Catch-and-Release is an important conservation tool. Catch and release fishing helps to sustain native fish populations by allowing more fish to remain and reproduce in the ecosystem. This practice provides an opportunity for more people to enjoy fishing and to successfully catch fish.
But, catch-and-release fishing is not perfect. Some fish still die. Including some that swim away after being released. Caught and released fish can die for many reasons including: hook injury, handling practices, air exposure, and barotrauma (swim bladder trauma in deep water fish). Released fish sometimes die immediately, but in other cases mortality due to angling stress may take days.
How many fish are we talking about? Well, a 2001 study that evaluated catch-and-release mortality in snook found that 2.13% of all caught and released snook died with 24 hours of release. That doesn’t sound like a lot, but extrapolated out to the estimated number of snook caught and released it adds up. Based on an angler survey, an estimated 1.59 million snook were caught on the Gulf Coast in 2014, and of those, 99.1 percent were released. If 2.13 percent of them died, that’s 33,609 snook that dies after release — far more than the 13,851 that were intentionally harvested.
A 2013 study of redfish in Tampa Bay found catch and release mortality rates of 5.6% after 48 hours. The authors concluded higher water temperature (over 79 degrees) and anatomical hook position (higher mortality in gut hooked fish) were significant drivers in post release mortality.
These numbers, although small, can have significant consequences in fish populations, but that’s not it! There’s a whole host of non-lethal impacts. These stressors include altered blood chemistry, behavioral impairments, depressed growth and reproductive rates, and increased vulnerability to disease. These sub-lethal effects can be magnified due to other environmental stressors such as increased temperature or low dissolved oxygen levels.
To expand on just one sub-lethal effect, growth, first consider that fish in general have very simple life strategies: 1) get enough to eat, 2) don’t get eaten, and 3) reproduce. When fish forage, the food resources are allocated to various competing needs, namely maintaining bodily functions, growing, and reproduction. Think of these competing needs as a pie cut into three pieces. In order for you to get more pie, at least one of your two buddies is going to get less.
So how does this relate to fishing? Well, studies have shown that fish exposed to regular stress may respond by allocating food resources differently. For instance, some studies have shown that fish exposed to high fishing pressure, pink salmon as an example, divert less resources to growing larger so that they can reproduce sooner.
Stress responses vary by situation and amongst species. As an example, a 2005 study on rainbow trout found that juvenile trout raised in low-food lakes took high risks to grow rapidly so that they shortened the amount of time they would be exposed to high predation at a small size.
Just like humans and other animals, fish that survive stressful events may minimize their exposure to similar situations in the future through learned behavior modifications. In fact, a University of Florida study on largemouth bass found that fish caught on a lure can learn from the experience and not be as easily caught again.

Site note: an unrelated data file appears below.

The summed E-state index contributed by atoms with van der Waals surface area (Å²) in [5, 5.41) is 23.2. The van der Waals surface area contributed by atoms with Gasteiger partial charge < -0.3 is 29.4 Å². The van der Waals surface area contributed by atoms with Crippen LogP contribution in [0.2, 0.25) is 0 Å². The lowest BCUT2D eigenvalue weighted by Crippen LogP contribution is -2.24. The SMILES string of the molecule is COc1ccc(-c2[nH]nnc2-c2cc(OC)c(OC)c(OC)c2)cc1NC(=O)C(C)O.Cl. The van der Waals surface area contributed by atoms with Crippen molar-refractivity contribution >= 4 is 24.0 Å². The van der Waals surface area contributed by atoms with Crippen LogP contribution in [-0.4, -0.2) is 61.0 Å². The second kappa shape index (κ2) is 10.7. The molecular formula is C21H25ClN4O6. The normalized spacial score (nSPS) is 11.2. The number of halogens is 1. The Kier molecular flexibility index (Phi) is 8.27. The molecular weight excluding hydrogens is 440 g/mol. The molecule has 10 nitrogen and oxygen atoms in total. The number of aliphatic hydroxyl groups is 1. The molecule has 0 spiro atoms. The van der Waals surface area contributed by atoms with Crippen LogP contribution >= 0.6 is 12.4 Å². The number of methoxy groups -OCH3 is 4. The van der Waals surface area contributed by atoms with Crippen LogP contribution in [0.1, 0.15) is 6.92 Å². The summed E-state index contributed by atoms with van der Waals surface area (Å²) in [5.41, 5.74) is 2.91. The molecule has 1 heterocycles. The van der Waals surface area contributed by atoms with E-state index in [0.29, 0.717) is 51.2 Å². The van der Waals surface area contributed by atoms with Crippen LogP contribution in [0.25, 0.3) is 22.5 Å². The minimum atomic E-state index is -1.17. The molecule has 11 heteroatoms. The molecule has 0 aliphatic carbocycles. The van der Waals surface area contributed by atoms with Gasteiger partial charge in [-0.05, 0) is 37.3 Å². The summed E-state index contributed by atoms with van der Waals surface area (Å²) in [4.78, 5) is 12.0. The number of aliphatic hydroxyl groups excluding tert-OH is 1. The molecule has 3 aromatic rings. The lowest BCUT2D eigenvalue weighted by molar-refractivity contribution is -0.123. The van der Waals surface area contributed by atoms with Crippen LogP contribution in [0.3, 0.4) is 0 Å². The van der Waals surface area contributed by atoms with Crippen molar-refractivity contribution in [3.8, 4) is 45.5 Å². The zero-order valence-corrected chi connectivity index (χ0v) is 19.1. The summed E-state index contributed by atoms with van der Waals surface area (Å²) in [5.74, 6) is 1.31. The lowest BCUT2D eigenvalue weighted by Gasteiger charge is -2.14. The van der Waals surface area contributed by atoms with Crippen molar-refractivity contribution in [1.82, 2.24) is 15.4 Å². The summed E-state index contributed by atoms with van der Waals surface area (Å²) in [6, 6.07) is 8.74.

Many anglers concerned about the fishing pressure in Charlotte Harbor have theorized that targeted fish (redfish in particular) may not feed (or at least bite) as much or they may be becoming more dispersed in learned response to the pressure. Fishing pressure is not unique to our little paradise. And, it’s on the rise virtually everywhere.
Many researchers say that angler passion and concern is why more information about the effects of catch and release is especially important. Scientists are certain that releasing fish helps sustain populations that would wane if those fish were harvested. But they know far less about how repeated releases may affect breeding, behavior and more. Getting at these types of questions requires very concerted research efforts; globally those efforts are increasing.
Catch-and-release is the greatest conservation measure available to recreational anglers. Using tackle heavy enough to land a fish quickly, keeping fish in the water whenever possible, and using wet hands when you must handle a fish are just a few best angling practices to help released fish survive. For more catch and release tips visit catchandrelease.com.
Robert G. Muller, Alexis A. Trotter, and Philip W. Stevens. 2015. THE 2015 STOCK ASSESSMENT UPDATE OF COMMON SNOOK, Centropomus undecimalis, Fish and Wildlife Conservation Commission Fish and Wildlife Research Institute, In House Report: IHR 2015-004.
Kerry E. Flaherty, Brent L. Winner, Julie L. Vecchio1, and Theodore S. Switzer. 2013. SPATIAL AND SIZE DISTRIBUTION OF RED DRUM CAUGHT AND RELEASED IN TAMPA BAY, FLORIDA, AND FACTORS ASSOCIATED WITH POST—RELEASE HOOKING MORTALITY, Gulf and Caribbean Research Vol 25, 29-41.
Katja Enberg, Christian Jørgensen, Erin S. Dunlop, Øystein Varpe, David S. Boukal, Loïc Baulier, Sigrunn Eliassen, and Mikko Heino. 2012. Fishing-induced evolution of growth: concepts, mechanisms and the empirical evidence, Marine Ecology Volume 33, Issue 1, 1-25.
Ronald G. Taylor, James A. Whittington, and Douglas E. Haymans. 2001. Catch-and-Release mortality rates of common snook in Florida. North America Journal of Fisheries Management 21:70-75.
Nick Cole, Ed Camp, and Mike Allen. 2014. Yep, Bass learn to avoid lures, Water Works, June 2014 pg 2.
Mike Allen, Phil Stevens, Sarah Burnsed, and Courtney Saari. 2017. Personal communication.